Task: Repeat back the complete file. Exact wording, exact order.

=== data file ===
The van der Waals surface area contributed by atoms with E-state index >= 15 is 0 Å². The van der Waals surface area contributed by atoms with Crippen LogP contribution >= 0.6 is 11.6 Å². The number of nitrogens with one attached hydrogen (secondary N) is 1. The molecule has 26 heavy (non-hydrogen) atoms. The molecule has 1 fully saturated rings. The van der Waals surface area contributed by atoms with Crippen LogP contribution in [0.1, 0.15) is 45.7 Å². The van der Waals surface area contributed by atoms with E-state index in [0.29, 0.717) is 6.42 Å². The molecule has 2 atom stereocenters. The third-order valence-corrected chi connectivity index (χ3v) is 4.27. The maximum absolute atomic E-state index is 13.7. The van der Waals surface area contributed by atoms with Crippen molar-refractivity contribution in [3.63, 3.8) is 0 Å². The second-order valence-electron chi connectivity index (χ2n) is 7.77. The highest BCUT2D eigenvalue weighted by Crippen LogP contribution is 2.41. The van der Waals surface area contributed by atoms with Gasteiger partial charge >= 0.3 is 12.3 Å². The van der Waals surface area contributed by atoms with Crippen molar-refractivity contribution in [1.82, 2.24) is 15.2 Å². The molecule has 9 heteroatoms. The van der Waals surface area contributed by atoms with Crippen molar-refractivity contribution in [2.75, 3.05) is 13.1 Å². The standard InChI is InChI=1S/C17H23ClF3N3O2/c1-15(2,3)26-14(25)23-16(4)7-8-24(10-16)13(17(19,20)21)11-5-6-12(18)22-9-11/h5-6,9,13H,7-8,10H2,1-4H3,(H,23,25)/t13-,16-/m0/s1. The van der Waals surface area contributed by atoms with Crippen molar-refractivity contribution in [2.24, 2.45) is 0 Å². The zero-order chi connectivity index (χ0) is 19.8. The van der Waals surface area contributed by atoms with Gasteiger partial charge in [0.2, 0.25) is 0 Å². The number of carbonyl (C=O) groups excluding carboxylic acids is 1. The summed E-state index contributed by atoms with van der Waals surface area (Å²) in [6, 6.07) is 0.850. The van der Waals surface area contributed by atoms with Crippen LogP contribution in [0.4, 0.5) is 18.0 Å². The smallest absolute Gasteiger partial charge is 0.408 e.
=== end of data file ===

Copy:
The van der Waals surface area contributed by atoms with E-state index >= 15 is 0 Å². The van der Waals surface area contributed by atoms with Crippen LogP contribution >= 0.6 is 11.6 Å². The number of nitrogens with one attached hydrogen (secondary N) is 1. The molecule has 26 heavy (non-hydrogen) atoms. The molecule has 1 fully saturated rings. The van der Waals surface area contributed by atoms with Crippen LogP contribution in [0.1, 0.15) is 45.7 Å². The van der Waals surface area contributed by atoms with E-state index in [0.29, 0.717) is 6.42 Å². The molecule has 2 atom stereocenters. The third-order valence-corrected chi connectivity index (χ3v) is 4.27. The maximum absolute atomic E-state index is 13.7. The van der Waals surface area contributed by atoms with Crippen molar-refractivity contribution in [3.63, 3.8) is 0 Å². The second-order valence-electron chi connectivity index (χ2n) is 7.77. The highest BCUT2D eigenvalue weighted by Crippen LogP contribution is 2.41. The van der Waals surface area contributed by atoms with Gasteiger partial charge >= 0.3 is 12.3 Å². The van der Waals surface area contributed by atoms with Crippen molar-refractivity contribution in [1.82, 2.24) is 15.2 Å². The molecule has 9 heteroatoms. The van der Waals surface area contributed by atoms with Crippen molar-refractivity contribution in [2.75, 3.05) is 13.1 Å². The standard InChI is InChI=1S/C17H23ClF3N3O2/c1-15(2,3)26-14(25)23-16(4)7-8-24(10-16)13(17(19,20)21)11-5-6-12(18)22-9-11/h5-6,9,13H,7-8,10H2,1-4H3,(H,23,25)/t13-,16-/m0/s1. The van der Waals surface area contributed by atoms with Crippen molar-refractivity contribution in [2.24, 2.45) is 0 Å². The zero-order chi connectivity index (χ0) is 19.8. The van der Waals surface area contributed by atoms with Gasteiger partial charge in [0.2, 0.25) is 0 Å². The number of carbonyl (C=O) groups excluding carboxylic acids is 1. The summed E-state index contributed by atoms with van der Waals surface area (Å²) in [6, 6.07) is 0.850. The van der Waals surface area contributed by atoms with Crippen LogP contribution in [0.4, 0.5) is 18.0 Å². The smallest absolute Gasteiger partial charge is 0.408 e.